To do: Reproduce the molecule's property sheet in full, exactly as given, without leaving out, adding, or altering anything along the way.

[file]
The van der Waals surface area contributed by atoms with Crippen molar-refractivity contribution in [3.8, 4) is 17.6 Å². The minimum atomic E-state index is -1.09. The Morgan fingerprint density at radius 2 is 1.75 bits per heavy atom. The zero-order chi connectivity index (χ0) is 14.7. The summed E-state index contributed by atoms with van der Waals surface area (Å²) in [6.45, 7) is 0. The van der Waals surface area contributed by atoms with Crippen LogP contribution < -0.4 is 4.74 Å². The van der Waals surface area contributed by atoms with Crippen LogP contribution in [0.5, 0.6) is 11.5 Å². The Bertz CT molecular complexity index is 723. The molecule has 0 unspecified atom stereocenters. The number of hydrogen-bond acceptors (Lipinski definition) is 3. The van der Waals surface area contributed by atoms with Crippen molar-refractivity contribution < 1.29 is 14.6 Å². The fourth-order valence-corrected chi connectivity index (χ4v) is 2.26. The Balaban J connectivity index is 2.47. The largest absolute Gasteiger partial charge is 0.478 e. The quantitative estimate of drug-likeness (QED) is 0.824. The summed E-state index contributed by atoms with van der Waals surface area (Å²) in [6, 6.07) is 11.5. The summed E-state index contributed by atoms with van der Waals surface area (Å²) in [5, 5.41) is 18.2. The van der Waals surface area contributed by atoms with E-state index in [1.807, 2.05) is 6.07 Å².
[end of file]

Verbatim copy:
The van der Waals surface area contributed by atoms with Crippen molar-refractivity contribution in [3.8, 4) is 17.6 Å². The minimum atomic E-state index is -1.09. The Morgan fingerprint density at radius 2 is 1.75 bits per heavy atom. The zero-order chi connectivity index (χ0) is 14.7. The summed E-state index contributed by atoms with van der Waals surface area (Å²) in [6.45, 7) is 0. The van der Waals surface area contributed by atoms with Crippen LogP contribution < -0.4 is 4.74 Å². The van der Waals surface area contributed by atoms with Crippen LogP contribution in [0.5, 0.6) is 11.5 Å². The Bertz CT molecular complexity index is 723. The molecule has 0 unspecified atom stereocenters. The number of hydrogen-bond acceptors (Lipinski definition) is 3. The van der Waals surface area contributed by atoms with Crippen molar-refractivity contribution < 1.29 is 14.6 Å². The fourth-order valence-corrected chi connectivity index (χ4v) is 2.26. The Balaban J connectivity index is 2.47. The largest absolute Gasteiger partial charge is 0.478 e. The quantitative estimate of drug-likeness (QED) is 0.824. The summed E-state index contributed by atoms with van der Waals surface area (Å²) in [6, 6.07) is 11.5. The summed E-state index contributed by atoms with van der Waals surface area (Å²) in [5, 5.41) is 18.2. The van der Waals surface area contributed by atoms with E-state index in [1.807, 2.05) is 6.07 Å².